disable ctrl-alt-del



Hi everyone,

I'm looking for a way to disable the ctrl-alt-del key combination. I know
this can be done in gpedit.msc. However, I want to do it from within a
program I'm writing. On several websites I saw people suggesting changing
the registry keys DisableCAD or DisableTaskMgr, but this doesn't seem to do

Any suggestions on how to do this?


Doug Knox MS-MVP

To prevent users from opening Task Manager and killing processes. However, that doesn't address the other methods of doing the same thing.


I'm writing a secure windows shell, that can be used to restrict access to
the computer. For example if you're using a computer as an exhibition tool
you may want people to be able to run only one program. Unless you plan to
stay with the computer the whole time, you need a way to keep people from
starting other programs, shutting down the computer, killing processes,
browsing the hard disk, ...

My shell puts all that stuff behind a password. The system administrator
can then decide what programs the user is allowed to run.

Of course you might argue that creating a whole new windows shell is not
quite sane, but that's a different question completely ;)


If the question was/is "How to disable Task Manager" I can only rephrase:
Why does someone sane want to disable Task Manager? :blush:)


I won't argue the new shell questions :blush:) but running a computer in a kiosk
mode doesn't demand much effort.

Doug Knox MS-MVP

I can understand, but the typical use of CTRL-ALT-DEL, short of logging on, is to invoke Task Manager.


I cannot understand the use of CAD to invoke Task Manager :blush:). I teach
everyone to use CAD as shortcut to Lock Computer option only.

Doug Knox MS-MVP

If you're not in a domain environment, CAD will bring up Task Manager in a default installation. Winkey + L also locks the workstation.


I can see your point, but Win+L works in XP/2003 only. The same is true with
regard CAD, TM, and workgroup environment.


Jetro said:
I won't argue the new shell questions :blush:) but running a computer in a
kiosk mode doesn't demand much effort.

How would you go about running a computer in kiosk mode? Isn't there way
too much to take into account? As an example, the place where I used to
work had disabled registry editing. Good idea, except it was possible to
just create a .reg file and import that from the command line. If you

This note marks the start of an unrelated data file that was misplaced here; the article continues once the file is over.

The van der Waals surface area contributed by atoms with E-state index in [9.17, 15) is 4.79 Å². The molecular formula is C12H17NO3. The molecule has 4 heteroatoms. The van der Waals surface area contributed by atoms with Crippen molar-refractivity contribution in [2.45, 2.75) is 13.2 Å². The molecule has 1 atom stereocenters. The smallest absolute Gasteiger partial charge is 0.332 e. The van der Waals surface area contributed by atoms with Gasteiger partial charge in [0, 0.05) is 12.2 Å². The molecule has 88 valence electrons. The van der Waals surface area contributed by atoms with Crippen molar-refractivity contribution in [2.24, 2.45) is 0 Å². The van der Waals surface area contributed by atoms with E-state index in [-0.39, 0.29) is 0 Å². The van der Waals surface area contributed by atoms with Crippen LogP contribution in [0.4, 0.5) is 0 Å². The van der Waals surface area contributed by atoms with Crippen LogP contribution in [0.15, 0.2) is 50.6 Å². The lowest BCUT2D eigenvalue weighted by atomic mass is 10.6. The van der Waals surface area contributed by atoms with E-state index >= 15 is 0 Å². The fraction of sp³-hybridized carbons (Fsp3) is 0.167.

completely replace the shell there is not much anyone can do, no matter how
much they know about computers.

Doug Knox MS-MVP

If all you wanted was Internet Explorer, for example, you would set the Shell value on a per-user basis to run Internet Explorer in kiosk mode:

How to Use Kiosk Mode in Microsoft Internet Explorer

The Shell value is set/created in:

HKEY_CURRENT_USER\SOFTWARE\Microsoft\Windows NT\CurrentVersion\Winlogon

You will need to be logged on to that account, when you change the value, or see www.dougknox.com, Win XP Tips, Advanced Registry Editing for a method of doing this while you're logged onto a different account, such as the Administrator.

You would then use TweakUI or CONTROL USERPASSWORDS2 to set the "internet only" account to autologon. Your Administrator account should still be enabled, and accessible via Remote Desktop (XP Pro only).

Additionally, you would want to enable various Internet Explorer restrictions, that prevent access to the file system from the browser and etc.


Doug Knox MS-MVP said:
If all you wanted was Internet Explorer, for example, you would set
the Shell value on a per-user basis to run Internet Explorer in kiosk

So then it does mean changing the shell. I do the same, only I use my own
program instead of internet explorer - which gives me a lot more options.

Doug Knox MS-MVP

Yes, if you put an alternate shell in place you can, very effectively, control what a user can/cannot do. My first effort at kid proofing a computer was to write an alternate shell for Windows 3.1. The kids could run 4 programs and nothing else.


How to disable Ctrl+Alt+Del in NT/2000/XP

There have been many people asking how to do this, so since someone
helped me find it, I figured I'd help any others that are looking for
this. The URL is:


The page explains what was done, how it was done, why it was done and
gives the source code to the DLL and sample apps for VB and C++.

Once you have the DLL in your project's path or in Windows\System32,
just call it using:

Private Declare Function CtrlAltDel_Enable_Disable Lib "WinLockDll.dll"
(ByVal bEnableDisable As Boolean) As Integer

Private Sub Command1_Click()
CtrlAltDel_Enable_Disable False '**** Disable use of Ctrl+Alt+Del End

Private Sub Command2_Click()
CtrlAltDel_Enable_Disable True '**** Enable use of Ctrl+Alt+Del End Sub

Enjoy all.

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